Bitcoin Cash Node has now ‘forked’ from Bitcoin Cash ABC. What does this mean for the regulated Benchmark Bitcoin Cash price?
Bitcoin Cash has been at it again. Since splitting from Bitcoin in 2017, it has been the only one out of around 100 Bitcoin spin-offs to have survived for more than a month. It remained unscathed after a further split in 2018, resulting in the creation of Bitcoin SV.
Disagreements over a cryptocurrency protocol upgrade can sometimes force a split (or ‘fork’) in the blockchain, essentially resulting in the creation of a new chain and a new crypto.
In an overly compressed nutshell, as part of a new policy change, an 8% surcharge was proposed on mining the crypto with the sixth-largest free-float market cap (of $3.350bn as of CF Benchmarks’ end-October data).
Whenever such policy changes occur, some parties involved in maintaining the blockchain may disagree with it. They may wish to maintain the protocol as it was (or go in some other direction).
In BCH’s case, those wishing to leave things alone are now comprised under the label Bitcoin Cash Node (BCHN). Those miners who favoured the change now fall under Bitcoin Cash ABC (BCHA). The change, formally known as the introduction of the Infrastructure Funding Plan, was enacted over the weekend. Voilà, a new token was born whilst another was renamed.
Cash hash contest
Pre-switch acrimony—amply covered by the crypto press—might turn out to be the most drama we will see about this though. Even before the split, reports suggested that at least 80% of BCH miners would support the Bitcoin Cash Node blockchain. Subsequently, blockchain data researchers noted a surge in mining hash rate in favour of BCHN (over 120 more BCHN blocks had been mined by Monday compared to BCHA blocks).
Of course, hash rate as validation of a cryptocurrency is a relative point of view. However, from the perspective of significant third parties, like exchanges, and benchmark index providers, like CF Benchmarks, which publishes the only authorised Bitcoin Cash price—hash rate ‘popularity’ is critical.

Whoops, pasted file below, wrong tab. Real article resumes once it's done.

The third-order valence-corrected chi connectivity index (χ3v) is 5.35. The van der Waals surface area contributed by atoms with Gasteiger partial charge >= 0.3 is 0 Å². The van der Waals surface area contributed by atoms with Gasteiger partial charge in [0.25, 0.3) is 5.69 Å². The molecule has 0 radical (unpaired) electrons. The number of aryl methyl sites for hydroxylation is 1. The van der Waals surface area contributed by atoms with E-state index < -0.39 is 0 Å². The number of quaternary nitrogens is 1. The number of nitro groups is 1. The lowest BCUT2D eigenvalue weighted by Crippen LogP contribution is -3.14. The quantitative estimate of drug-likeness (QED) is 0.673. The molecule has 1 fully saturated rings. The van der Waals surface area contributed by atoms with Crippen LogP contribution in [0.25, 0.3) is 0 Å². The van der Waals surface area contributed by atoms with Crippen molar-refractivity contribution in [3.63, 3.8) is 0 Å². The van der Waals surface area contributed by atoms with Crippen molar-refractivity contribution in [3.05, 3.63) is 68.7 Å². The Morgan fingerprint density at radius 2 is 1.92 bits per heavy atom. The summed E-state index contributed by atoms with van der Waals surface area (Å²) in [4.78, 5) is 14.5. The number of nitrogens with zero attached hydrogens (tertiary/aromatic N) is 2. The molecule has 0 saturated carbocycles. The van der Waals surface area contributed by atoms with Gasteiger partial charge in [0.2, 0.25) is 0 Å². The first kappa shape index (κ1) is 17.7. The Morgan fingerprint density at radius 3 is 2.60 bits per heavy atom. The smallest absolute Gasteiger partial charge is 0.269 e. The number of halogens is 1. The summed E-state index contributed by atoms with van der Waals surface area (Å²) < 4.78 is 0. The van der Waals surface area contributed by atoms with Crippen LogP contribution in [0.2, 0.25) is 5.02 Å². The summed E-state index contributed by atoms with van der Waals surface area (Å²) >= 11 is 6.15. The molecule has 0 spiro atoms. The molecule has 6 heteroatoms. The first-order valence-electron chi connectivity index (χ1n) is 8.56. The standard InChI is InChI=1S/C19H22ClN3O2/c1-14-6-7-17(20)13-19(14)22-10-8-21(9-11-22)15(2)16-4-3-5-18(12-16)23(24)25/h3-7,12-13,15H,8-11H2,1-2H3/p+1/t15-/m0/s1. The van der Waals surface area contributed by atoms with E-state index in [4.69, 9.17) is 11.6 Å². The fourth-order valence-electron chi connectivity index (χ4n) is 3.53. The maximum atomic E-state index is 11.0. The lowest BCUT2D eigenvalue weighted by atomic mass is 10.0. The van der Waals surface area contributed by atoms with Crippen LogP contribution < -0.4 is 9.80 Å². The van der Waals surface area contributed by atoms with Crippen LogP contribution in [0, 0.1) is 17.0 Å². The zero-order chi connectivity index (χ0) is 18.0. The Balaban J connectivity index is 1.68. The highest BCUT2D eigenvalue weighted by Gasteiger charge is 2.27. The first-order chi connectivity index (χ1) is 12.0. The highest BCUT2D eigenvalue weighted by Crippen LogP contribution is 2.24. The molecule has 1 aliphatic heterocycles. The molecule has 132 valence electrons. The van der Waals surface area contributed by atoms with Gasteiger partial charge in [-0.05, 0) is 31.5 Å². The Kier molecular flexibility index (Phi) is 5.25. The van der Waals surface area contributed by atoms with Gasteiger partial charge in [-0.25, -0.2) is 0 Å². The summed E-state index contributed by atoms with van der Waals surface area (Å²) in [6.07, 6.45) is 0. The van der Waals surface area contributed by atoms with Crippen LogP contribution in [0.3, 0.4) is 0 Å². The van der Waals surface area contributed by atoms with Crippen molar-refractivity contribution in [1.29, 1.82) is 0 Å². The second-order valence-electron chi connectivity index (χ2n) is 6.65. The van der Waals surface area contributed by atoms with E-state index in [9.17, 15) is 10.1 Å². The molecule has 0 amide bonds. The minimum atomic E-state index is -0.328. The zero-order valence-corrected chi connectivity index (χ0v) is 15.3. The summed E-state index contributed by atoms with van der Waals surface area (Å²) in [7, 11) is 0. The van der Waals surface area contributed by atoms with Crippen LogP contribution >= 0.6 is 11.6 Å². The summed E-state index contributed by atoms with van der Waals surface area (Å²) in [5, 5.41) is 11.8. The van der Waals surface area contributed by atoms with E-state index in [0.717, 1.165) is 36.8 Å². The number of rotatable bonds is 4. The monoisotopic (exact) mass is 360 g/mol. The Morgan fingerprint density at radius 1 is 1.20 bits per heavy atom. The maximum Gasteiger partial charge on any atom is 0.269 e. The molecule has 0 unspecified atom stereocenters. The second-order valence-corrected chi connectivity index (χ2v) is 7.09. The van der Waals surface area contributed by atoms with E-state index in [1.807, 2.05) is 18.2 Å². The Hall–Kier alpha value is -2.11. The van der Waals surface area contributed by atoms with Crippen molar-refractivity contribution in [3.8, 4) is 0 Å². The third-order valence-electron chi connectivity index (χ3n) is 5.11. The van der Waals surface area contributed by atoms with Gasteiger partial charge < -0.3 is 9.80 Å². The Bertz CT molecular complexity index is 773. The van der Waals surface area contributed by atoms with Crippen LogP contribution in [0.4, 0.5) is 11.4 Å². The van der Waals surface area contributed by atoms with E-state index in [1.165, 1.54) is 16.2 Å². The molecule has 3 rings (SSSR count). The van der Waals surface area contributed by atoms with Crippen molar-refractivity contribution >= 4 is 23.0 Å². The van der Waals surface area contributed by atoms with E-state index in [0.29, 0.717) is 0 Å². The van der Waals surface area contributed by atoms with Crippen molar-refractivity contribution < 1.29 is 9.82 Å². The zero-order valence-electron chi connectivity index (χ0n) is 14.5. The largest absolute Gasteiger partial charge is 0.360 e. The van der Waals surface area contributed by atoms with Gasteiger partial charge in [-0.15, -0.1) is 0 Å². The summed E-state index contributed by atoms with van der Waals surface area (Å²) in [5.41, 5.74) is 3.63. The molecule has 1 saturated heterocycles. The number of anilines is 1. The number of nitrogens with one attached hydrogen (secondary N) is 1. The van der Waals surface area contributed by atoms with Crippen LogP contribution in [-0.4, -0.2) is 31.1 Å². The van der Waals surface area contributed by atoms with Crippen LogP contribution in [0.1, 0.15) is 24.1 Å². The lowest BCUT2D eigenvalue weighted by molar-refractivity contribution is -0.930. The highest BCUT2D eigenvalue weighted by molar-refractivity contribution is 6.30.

For CF Benchmarks, hard forks are dealt with by our longstanding Hard Fork Policy (PDF) which is designed to deal with any contingency that may arise from protocol changes.
Ultimately, this switch could have brought about major changes to the Benchmark known as Bitcoin Cash, trading under the ticker ‘BCH’. Platforms already listing BCHA price the new asset as low as $0.0008 on Monday. That compared to the Benchmark price of Bitcoin Cash of $253.07, up 3.5% on the day, as of 19.33 UTC.
Price chart – CF Bitcoin Cash-Dollar Spot Rate – 19:33 UTC 16-11-2020Source: CF Benchmarks
Material or not?
Long story short, according to our Hard Fork policy, such a radical change of the BCH benchmark would require the “Material Hard Fork and Resultant New Token Criteria” to have been met. Though the criteria include a 7-day waiting period, following the fork event, it already looks very unlikely that any of the conditions will be met.
Here are the criteria:
- The New Token Pair must be available to trade on at least 2 constituent exchanges
- The Token Pair trades at a price greater than or equal to 10% of the combined Price of both the Original Token Pair and the New Token Pair
- The Trading Volume of the New Token Pair must be greater than or equal to 10% of the combined Trading Volume of the Original Token Pair and the New Token Pair
In other words, this looks like it will turn into a case of “Materiality is Not Met” according to CF Benchmarks’ Hard Fork Policy.
Just to be extra clear, no decision is possible until the prescribed full seven days have passed. This article is just my own speculation and has no bearing on that decision.
That said, for now, it looks more likely that it is Bitcoin Cash Node that will eventually be confirmed as having a benchmark Index rather than Bitcoin Cash ABC.